Women Have a Lot Riding on this Election
When the topic turns to women and the issues affecting women’s lives during this election season, the focus can prematurely shift to the fact that one of the remaining candidates in the presidential race is a woman. It is still too early to know who the party candidates will be but not too early to consider the potential impact on women as a result of this election.
In recent years we have seen a considerable erosion of legal protection which have made women’s lives more difficult, particularly in the area of reproductive health. In many states, restrictive legislation has been enacted resulting in the closing of clinics that provide abortion and other health services, most recently in Louisiana where three of the remaining four clinics in that state may be forced to close because doctors performing abortions are now required by law to have admitting privileges at a nearby hospitals. In Texas, the second largest state in the U.S., 10 clinics might remain open if state laws are upheld, a drop from 42.
But we have seen some gains in other spheres. For example many more women and children now have basic health insurance because of the Affordable Care Act (ACA). The ACA ended discrimination against women by health insurance companies making it possible for millions of women and children to be covered. Even so, states that have not expanded Medicaid coverage have lower rates of the insured, particularly among women. This is true especially in southern states where up to a quarter of women do not have health insurance. (More info on women in southern states)
Another big issue facing women in this season is the need to raise the minimum wage. Right now, two-thirds of minimum wage earners in the U.S. are women, many of whom are raising children. The push for a livable wage ($15/hour) has succeeded in some cities like Seattle and some candidates support this or an increase to $12/hour – either way we must keep in mind that women will be most affected. When 7 in 10 mothers are working in wage earning jobs, maintaining fair and equitable wages is essential along with access to high quality early childhood educational program for pre-K children, access to quality childcare, and access to after-school programs.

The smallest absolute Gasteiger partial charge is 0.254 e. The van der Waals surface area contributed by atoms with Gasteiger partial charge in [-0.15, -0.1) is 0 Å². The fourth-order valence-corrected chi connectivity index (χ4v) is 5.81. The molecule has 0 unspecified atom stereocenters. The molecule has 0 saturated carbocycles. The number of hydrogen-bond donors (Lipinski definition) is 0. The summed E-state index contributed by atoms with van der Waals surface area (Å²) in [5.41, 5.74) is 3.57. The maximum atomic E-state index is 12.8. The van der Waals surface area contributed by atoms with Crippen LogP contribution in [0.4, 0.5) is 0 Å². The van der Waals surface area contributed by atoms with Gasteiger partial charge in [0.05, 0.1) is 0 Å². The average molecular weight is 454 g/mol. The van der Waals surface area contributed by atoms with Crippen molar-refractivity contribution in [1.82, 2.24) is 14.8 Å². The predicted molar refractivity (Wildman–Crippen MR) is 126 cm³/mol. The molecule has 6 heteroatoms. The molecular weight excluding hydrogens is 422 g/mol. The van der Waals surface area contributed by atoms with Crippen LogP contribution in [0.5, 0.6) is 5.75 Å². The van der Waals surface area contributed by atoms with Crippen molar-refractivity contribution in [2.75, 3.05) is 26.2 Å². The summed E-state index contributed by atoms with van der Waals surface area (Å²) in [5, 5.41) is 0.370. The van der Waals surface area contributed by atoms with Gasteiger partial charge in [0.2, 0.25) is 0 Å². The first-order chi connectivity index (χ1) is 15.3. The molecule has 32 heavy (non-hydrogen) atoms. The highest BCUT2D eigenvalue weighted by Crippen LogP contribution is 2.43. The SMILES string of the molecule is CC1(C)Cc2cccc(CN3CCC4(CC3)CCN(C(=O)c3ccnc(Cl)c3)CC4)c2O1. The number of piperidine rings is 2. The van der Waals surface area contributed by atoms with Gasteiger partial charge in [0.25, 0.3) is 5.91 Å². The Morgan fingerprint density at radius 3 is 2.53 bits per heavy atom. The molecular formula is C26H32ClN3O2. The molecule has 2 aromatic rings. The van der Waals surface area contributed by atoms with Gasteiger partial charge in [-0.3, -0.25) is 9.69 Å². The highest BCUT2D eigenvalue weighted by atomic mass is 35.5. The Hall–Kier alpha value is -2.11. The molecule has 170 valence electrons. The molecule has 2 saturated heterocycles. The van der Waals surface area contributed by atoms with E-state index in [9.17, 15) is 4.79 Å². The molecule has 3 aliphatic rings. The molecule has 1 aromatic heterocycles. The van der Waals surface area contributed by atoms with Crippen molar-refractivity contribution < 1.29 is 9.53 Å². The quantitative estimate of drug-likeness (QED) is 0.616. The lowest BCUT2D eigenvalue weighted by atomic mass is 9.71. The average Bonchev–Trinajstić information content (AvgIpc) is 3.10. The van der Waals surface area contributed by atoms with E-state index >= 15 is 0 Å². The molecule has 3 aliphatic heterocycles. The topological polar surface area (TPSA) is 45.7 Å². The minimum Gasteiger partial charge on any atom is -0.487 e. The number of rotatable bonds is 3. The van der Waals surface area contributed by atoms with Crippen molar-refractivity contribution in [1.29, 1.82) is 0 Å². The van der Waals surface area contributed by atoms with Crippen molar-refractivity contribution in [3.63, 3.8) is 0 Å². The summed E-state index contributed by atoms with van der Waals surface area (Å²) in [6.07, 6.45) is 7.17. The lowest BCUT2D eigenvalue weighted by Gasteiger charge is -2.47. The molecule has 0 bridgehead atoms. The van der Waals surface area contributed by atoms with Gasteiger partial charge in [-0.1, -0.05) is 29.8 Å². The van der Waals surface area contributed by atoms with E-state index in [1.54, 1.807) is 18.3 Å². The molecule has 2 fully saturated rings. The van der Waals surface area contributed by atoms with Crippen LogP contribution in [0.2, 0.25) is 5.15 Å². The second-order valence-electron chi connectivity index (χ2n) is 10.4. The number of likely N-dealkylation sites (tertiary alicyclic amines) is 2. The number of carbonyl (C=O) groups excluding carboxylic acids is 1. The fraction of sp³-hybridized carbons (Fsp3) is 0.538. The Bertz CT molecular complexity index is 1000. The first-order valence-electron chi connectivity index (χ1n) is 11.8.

Many other concerns are at stake as well:
- Securing the future of Social Security (remember, benefits are determined by income and women earn less than men, putting elderly women at risk for falling into poverty);
- Domestic and sexual violence against women (federal and state funding support programs for both victims and prevention);
- Human trafficking within the U.S. (women and minors are most at risk);
- And maternal morbidity (the U.S. has astonishingly high rates for a developed country and African American women are at greatest risk), to name just a few.
For decades, the United Church of Christ has advocated for equal rights for women in all of the areas of concern noted here. Our voice has been heard throughout the church and in the halls of state and national legislatures, calling upon decision-makers to protect women’s right to determine when and how many children to bring into this world, to assure equal pay for the same work, to support childcare programs, early childhood education, to lift awareness to the horrors of human trafficking, and to say again and again, all women are created in the image of God with full dignity and rights. Our advocacy has made a difference and in our currently polarized political environment, we must remind the public that there are many faith-based perspectives to consider in our increasingly diverse society.
This election season is not just about the presidential race but also state races for the national Congress, state legislatures, and local councils. All of the issues that impact the quality of women’s lives have local ramifications. We need to elect women and men who understand what is at stake for women and families because when women’s lives are healthy, secure, free from violence and discrimination, our society benefits. We need our voices out there in the public, advocating for women’s lives and well-being.
This piece was originally published as a column for the UCC’s Getting to the Root of It publication.
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